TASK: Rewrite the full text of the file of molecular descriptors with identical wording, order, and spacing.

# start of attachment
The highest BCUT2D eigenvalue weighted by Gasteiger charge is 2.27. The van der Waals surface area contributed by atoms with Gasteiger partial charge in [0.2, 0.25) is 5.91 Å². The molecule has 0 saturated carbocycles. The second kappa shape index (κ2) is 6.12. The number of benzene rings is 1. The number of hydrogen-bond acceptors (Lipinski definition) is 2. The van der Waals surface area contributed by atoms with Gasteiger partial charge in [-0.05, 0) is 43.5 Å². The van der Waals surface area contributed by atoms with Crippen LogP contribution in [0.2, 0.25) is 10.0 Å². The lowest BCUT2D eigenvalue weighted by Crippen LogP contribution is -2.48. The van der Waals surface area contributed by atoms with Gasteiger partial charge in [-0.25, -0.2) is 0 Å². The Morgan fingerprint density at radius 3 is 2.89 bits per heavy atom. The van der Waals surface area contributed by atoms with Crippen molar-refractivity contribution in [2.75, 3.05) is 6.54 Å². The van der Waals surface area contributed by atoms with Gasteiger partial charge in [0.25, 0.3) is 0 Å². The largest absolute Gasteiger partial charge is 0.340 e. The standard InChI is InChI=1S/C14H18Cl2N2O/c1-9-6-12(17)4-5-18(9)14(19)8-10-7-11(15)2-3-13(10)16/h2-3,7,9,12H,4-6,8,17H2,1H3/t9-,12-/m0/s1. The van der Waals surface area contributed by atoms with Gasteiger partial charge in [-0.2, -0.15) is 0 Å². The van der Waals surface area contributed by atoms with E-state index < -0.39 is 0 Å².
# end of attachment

The highest BCUT2D eigenvalue weighted by Gasteiger charge is 2.27. The van der Waals surface area contributed by atoms with Gasteiger partial charge in [0.2, 0.25) is 5.91 Å². The molecule has 0 saturated carbocycles. The second kappa shape index (κ2) is 6.12. The number of benzene rings is 1. The number of hydrogen-bond acceptors (Lipinski definition) is 2. The van der Waals surface area contributed by atoms with Gasteiger partial charge in [-0.05, 0) is 43.5 Å². The van der Waals surface area contributed by atoms with Crippen LogP contribution in [0.2, 0.25) is 10.0 Å². The lowest BCUT2D eigenvalue weighted by Crippen LogP contribution is -2.48. The van der Waals surface area contributed by atoms with Gasteiger partial charge in [-0.25, -0.2) is 0 Å². The Morgan fingerprint density at radius 3 is 2.89 bits per heavy atom. The van der Waals surface area contributed by atoms with Crippen molar-refractivity contribution in [2.75, 3.05) is 6.54 Å². The van der Waals surface area contributed by atoms with Gasteiger partial charge in [0.25, 0.3) is 0 Å². The largest absolute Gasteiger partial charge is 0.340 e. The standard InChI is InChI=1S/C14H18Cl2N2O/c1-9-6-12(17)4-5-18(9)14(19)8-10-7-11(15)2-3-13(10)16/h2-3,7,9,12H,4-6,8,17H2,1H3/t9-,12-/m0/s1. The van der Waals surface area contributed by atoms with Gasteiger partial charge in [-0.2, -0.15) is 0 Å². The van der Waals surface area contributed by atoms with E-state index < -0.39 is 0 Å².